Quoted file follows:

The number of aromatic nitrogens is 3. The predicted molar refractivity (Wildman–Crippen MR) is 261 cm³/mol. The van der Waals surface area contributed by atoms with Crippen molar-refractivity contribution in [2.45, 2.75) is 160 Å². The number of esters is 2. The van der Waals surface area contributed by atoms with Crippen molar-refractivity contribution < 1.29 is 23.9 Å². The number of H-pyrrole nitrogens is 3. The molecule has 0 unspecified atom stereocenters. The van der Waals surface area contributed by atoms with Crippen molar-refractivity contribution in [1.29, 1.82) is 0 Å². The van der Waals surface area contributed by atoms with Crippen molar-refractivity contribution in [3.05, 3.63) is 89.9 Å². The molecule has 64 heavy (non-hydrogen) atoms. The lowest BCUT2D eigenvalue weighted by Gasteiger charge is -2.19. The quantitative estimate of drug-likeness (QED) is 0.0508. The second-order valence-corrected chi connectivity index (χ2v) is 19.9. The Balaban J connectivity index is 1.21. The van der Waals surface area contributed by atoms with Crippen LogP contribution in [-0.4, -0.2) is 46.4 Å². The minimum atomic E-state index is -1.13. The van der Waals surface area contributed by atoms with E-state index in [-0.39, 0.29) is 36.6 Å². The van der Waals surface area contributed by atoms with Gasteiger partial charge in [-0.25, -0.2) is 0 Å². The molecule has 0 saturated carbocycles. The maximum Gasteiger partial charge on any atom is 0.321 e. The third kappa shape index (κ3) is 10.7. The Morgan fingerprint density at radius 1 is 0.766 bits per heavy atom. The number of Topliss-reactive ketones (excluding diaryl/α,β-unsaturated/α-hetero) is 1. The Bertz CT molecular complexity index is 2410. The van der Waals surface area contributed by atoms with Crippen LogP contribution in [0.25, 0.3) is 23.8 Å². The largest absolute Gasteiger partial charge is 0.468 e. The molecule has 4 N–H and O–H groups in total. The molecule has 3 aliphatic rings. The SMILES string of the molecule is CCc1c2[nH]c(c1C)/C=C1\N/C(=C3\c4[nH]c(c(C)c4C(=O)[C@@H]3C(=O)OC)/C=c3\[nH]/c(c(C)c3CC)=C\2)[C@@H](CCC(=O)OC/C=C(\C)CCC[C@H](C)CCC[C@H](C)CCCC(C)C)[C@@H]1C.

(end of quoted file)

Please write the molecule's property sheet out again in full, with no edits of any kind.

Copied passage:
The number of aromatic nitrogens is 3. The predicted molar refractivity (Wildman–Crippen MR) is 261 cm³/mol. The van der Waals surface area contributed by atoms with Crippen molar-refractivity contribution in [2.45, 2.75) is 160 Å². The number of esters is 2. The van der Waals surface area contributed by atoms with Crippen molar-refractivity contribution < 1.29 is 23.9 Å². The number of H-pyrrole nitrogens is 3. The molecule has 0 unspecified atom stereocenters. The van der Waals surface area contributed by atoms with Crippen molar-refractivity contribution in [1.29, 1.82) is 0 Å². The van der Waals surface area contributed by atoms with Crippen molar-refractivity contribution in [3.05, 3.63) is 89.9 Å². The molecule has 64 heavy (non-hydrogen) atoms. The lowest BCUT2D eigenvalue weighted by Gasteiger charge is -2.19. The quantitative estimate of drug-likeness (QED) is 0.0508. The second-order valence-corrected chi connectivity index (χ2v) is 19.9. The Balaban J connectivity index is 1.21. The van der Waals surface area contributed by atoms with Crippen LogP contribution in [-0.4, -0.2) is 46.4 Å². The minimum atomic E-state index is -1.13. The van der Waals surface area contributed by atoms with E-state index in [-0.39, 0.29) is 36.6 Å². The van der Waals surface area contributed by atoms with Gasteiger partial charge in [-0.25, -0.2) is 0 Å². The molecule has 0 saturated carbocycles. The maximum Gasteiger partial charge on any atom is 0.321 e. The third kappa shape index (κ3) is 10.7. The Morgan fingerprint density at radius 1 is 0.766 bits per heavy atom. The number of Topliss-reactive ketones (excluding diaryl/α,β-unsaturated/α-hetero) is 1. The Bertz CT molecular complexity index is 2410. The van der Waals surface area contributed by atoms with Crippen LogP contribution in [0.25, 0.3) is 23.8 Å². The largest absolute Gasteiger partial charge is 0.468 e. The molecule has 4 N–H and O–H groups in total. The molecule has 3 aliphatic rings. The SMILES string of the molecule is CCc1c2[nH]c(c1C)/C=C1\N/C(=C3\c4[nH]c(c(C)c4C(=O)[C@@H]3C(=O)OC)/C=c3\[nH]/c(c(C)c3CC)=C\2)[C@@H](CCC(=O)OC/C=C(\C)CCC[C@H](C)CCC[C@H](C)CCCC(C)C)[C@@H]1C.